- It is well established by research that people who feel a sense of control over life events are often happier, cope better, and are more resilient in times of stress than those who do not.
Learning how to manage money is an important life skill and getting the balance between spending and saving right is fundamental.
According to the 2020 Comprehensive Poverty Report by the Kenya National Bureau of Statistics, 15.9 million out of 44.2 million Kenyans are poor.
These are adults earning less than Sh3,252 in rural areas and Sh5,995 monthly in urban areas.
Given that most households in Kenya depend on their daily wages, striking a balance between saving and spending remains quite a challenge. In most cases, families are left with minimal or no savings.
According to a recent World Bank report, most African countries’ savings rates are relatively low, around 17 percent of gross domestic product. Kenya is no exception; in fact, the country ranks lower than many of its peers (around 13-14 percent of GDP over the last five years).
This is half of the average for low-income countries (26 percent of GDP). By contrast, neighbouring Uganda and Tanzania have already crossed the 20 percent mark even though their per capita income is significantly lower.
One way to promote a savings culture is through financial literacy. The national government through the Treasury has continued to stress the importance of financial literacy and developing a savings culture.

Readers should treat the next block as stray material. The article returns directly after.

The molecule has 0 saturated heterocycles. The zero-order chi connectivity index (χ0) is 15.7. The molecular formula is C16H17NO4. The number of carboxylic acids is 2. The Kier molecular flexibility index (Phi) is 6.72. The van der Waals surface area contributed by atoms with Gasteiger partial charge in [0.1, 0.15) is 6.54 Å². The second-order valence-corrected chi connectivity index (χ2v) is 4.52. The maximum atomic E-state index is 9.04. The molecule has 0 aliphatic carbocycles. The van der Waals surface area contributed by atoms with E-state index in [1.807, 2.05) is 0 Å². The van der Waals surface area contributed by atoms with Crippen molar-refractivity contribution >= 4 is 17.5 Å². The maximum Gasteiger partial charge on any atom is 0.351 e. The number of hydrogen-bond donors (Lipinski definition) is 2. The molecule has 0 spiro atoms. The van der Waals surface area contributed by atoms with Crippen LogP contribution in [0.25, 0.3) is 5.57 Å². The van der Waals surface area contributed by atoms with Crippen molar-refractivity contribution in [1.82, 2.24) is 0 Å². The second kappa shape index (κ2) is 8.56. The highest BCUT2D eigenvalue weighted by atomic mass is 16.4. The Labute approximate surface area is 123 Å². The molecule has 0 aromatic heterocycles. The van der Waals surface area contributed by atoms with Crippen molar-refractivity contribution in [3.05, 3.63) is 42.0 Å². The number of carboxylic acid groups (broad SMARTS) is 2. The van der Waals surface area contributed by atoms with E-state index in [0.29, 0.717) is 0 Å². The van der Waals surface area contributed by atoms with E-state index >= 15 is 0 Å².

Specific to the banking sector, inculcating financial literacy among Kenyans remains important because individuals and households lacking adequate access to affordable and convenient formal financial services may be severely constrained in participating fully in the economy if they lack basic financial knowledge.
Financial education can help individuals to understand the basic principles of money management, including how to set budgets and manage finances. They can learn how to build a personal savings plan — all to support short, medium — and long-term saving goals; whether that is saving for a first home, holiday or to generate income at retirement.
Some people may ask: Why is it crucial for people to save? The simple answer is that saving has never been a respecter of what you earn.
It is a habit you need to adopt, whether you are rich or poor. Within the context of the financial fallouts brought by the Covid-19 pandemic, having sufficient emergency funds and savings has become more important than ever.
Similarly, it is well established by research that people who feel a sense of control over life events are often happier, cope better, and are more resilient in times of stress than those who do not.
Conversely, people are especially unhappy in situations where they perceive themselves to have a lack of control. Having some savings allows you to have some sense of control during times of uncertainty.
The Absa Junior Eagle account, for example, is a dedicated savings account for children between the ages of one month and 17 years. One of the simple ways to teach children how to save money is by giving them a piggy bank and challenging them to fill it up as soon as possible. You could consider incentivising their efforts to save and highlight it as a way to grow financially.
Mwarey is head of retail business banking products at Absa Bank Kenya